Page last updated at 23:54 GMT, Monday, 20 July 2009 00:54 UK

Polishing up restoration skills

Emma Duff at Gatts
Trainees such as Emma Duff are said to be learning a "dying art"

A small Aberdeen-based company has said it is keeping the "dying art" of French polishing and furniture restoration alive - aided by the recession.

Gatts believes the credit crunch has seen more people picking up second-hand furniture and getting it restored, rather than buying new furniture.

The company is now looking to take on school leavers to pass on knowledge.

One young trainee, Emma Duff, of Brechin, said: "My art background has given me an eye for it."

Gatts said it was dispelling the "stereotypical greying male master craftsman" image with most of its staff being aged under or around 30.

It's a dying art with fewer and fewer people possessing the skills to pass down to trainees so it is an exciting trade to be involved in
Emma Duff
Gatts trainee

Doug Tough, general manager of the traditional crafts division, said: "These traditional skills are literally handed down from craftsman to craftsman over the years.

"There is no course available that I'm aware of to learn the traditional hand-finishing skills in which we specialise.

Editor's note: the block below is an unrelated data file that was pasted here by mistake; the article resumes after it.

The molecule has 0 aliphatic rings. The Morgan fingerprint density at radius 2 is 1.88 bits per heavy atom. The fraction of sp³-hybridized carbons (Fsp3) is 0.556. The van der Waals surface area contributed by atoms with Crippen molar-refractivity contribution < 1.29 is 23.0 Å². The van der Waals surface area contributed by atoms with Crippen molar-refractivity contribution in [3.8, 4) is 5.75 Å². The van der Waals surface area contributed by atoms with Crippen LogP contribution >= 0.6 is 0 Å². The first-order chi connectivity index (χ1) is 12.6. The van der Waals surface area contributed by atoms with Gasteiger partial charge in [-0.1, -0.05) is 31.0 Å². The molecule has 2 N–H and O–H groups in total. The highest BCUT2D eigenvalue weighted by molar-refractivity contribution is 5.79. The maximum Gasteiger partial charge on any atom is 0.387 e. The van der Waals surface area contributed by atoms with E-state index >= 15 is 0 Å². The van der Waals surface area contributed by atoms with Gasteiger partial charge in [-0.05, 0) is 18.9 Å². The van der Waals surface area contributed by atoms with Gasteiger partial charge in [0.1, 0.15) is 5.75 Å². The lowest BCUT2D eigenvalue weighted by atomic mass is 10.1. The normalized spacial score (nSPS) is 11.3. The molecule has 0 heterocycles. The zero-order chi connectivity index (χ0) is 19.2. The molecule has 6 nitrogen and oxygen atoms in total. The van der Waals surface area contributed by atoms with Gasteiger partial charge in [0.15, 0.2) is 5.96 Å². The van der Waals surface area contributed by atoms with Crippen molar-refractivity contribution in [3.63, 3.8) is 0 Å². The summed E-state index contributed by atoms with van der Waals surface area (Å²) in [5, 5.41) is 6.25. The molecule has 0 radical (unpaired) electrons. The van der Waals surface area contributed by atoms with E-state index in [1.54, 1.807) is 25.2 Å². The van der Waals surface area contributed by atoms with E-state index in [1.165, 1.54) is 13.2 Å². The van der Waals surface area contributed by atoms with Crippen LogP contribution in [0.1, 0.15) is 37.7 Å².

"There are very few people still around who possess these skills and, outside Gatts, those that do are generally retired or work from their own small workshops or vans."

He added: "We feel it is vital that this trade and these skills are passed on and the only way to do that is our own in-house training. That's why we try to take on school leavers so we can pass on this training and get them highly skilled at a young age.

"In fact, our senior polisher, Mike Will, is only 22 because he joined us straight from school and very quickly became expert in the trade.

"We also have Emma Duff who is undergoing training in all aspects of the business including French polishing and upholstery. She is one of only two females I've ever heard of coming into the industry."

'Many years'

Trainees will spend between four and five years learning the skills before they are classed as "time-served" French polishers and restorers.

Trainee Emma said: "I graduated with an honours degree in fine arts from Gray's School of Art in Aberdeen. I started looking for a position in which I would be able to utilise the skills I learned at university in the real world. I came across the job at Gatts and it has progressed from there.

"The craft of furniture restoration is something you simply have to learn on the job because it is not something you can train for anywhere else.

"It's a dying art with fewer and fewer people possessing the skills to pass down to trainees so it is an exciting trade to be involved in and learning from people who have been doing this for many years."



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